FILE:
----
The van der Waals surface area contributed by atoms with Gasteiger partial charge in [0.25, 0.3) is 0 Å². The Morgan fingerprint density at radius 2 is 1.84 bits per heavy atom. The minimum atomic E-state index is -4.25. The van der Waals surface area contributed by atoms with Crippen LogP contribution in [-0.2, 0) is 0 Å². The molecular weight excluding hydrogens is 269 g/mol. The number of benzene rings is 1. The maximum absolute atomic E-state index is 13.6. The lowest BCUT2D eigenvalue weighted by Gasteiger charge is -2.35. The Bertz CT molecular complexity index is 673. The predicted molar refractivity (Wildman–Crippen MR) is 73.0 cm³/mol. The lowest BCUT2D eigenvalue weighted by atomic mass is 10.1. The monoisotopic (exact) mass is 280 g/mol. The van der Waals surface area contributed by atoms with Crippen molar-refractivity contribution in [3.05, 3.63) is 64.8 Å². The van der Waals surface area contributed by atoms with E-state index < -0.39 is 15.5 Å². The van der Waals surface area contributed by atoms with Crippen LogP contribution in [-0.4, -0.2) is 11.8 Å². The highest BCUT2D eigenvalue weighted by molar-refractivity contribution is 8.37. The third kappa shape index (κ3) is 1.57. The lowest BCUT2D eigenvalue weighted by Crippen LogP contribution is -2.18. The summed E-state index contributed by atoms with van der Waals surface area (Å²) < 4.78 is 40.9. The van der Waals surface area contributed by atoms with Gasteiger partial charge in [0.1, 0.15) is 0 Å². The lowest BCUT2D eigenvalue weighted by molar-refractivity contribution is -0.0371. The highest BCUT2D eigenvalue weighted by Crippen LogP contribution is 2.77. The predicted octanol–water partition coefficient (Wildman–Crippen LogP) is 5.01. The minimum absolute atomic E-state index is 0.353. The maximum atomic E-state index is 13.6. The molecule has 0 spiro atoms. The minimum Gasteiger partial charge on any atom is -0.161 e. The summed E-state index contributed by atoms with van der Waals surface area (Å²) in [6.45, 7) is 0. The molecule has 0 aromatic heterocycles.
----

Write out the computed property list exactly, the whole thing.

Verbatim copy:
The van der Waals surface area contributed by atoms with Gasteiger partial charge in [0.25, 0.3) is 0 Å². The Morgan fingerprint density at radius 2 is 1.84 bits per heavy atom. The minimum atomic E-state index is -4.25. The van der Waals surface area contributed by atoms with Crippen LogP contribution in [-0.2, 0) is 0 Å². The molecular weight excluding hydrogens is 269 g/mol. The number of benzene rings is 1. The maximum absolute atomic E-state index is 13.6. The lowest BCUT2D eigenvalue weighted by Gasteiger charge is -2.35. The Bertz CT molecular complexity index is 673. The predicted molar refractivity (Wildman–Crippen MR) is 73.0 cm³/mol. The lowest BCUT2D eigenvalue weighted by atomic mass is 10.1. The monoisotopic (exact) mass is 280 g/mol. The van der Waals surface area contributed by atoms with Crippen molar-refractivity contribution in [3.05, 3.63) is 64.8 Å². The van der Waals surface area contributed by atoms with E-state index < -0.39 is 15.5 Å². The van der Waals surface area contributed by atoms with Crippen LogP contribution in [-0.4, -0.2) is 11.8 Å². The highest BCUT2D eigenvalue weighted by molar-refractivity contribution is 8.37. The third kappa shape index (κ3) is 1.57. The lowest BCUT2D eigenvalue weighted by Crippen LogP contribution is -2.18. The summed E-state index contributed by atoms with van der Waals surface area (Å²) < 4.78 is 40.9. The van der Waals surface area contributed by atoms with Gasteiger partial charge in [0.1, 0.15) is 0 Å². The lowest BCUT2D eigenvalue weighted by molar-refractivity contribution is -0.0371. The highest BCUT2D eigenvalue weighted by Crippen LogP contribution is 2.77. The predicted octanol–water partition coefficient (Wildman–Crippen LogP) is 5.01. The minimum absolute atomic E-state index is 0.353. The maximum atomic E-state index is 13.6. The molecule has 0 spiro atoms. The minimum Gasteiger partial charge on any atom is -0.161 e. The summed E-state index contributed by atoms with van der Waals surface area (Å²) in [6.45, 7) is 0. The molecule has 0 aromatic heterocycles.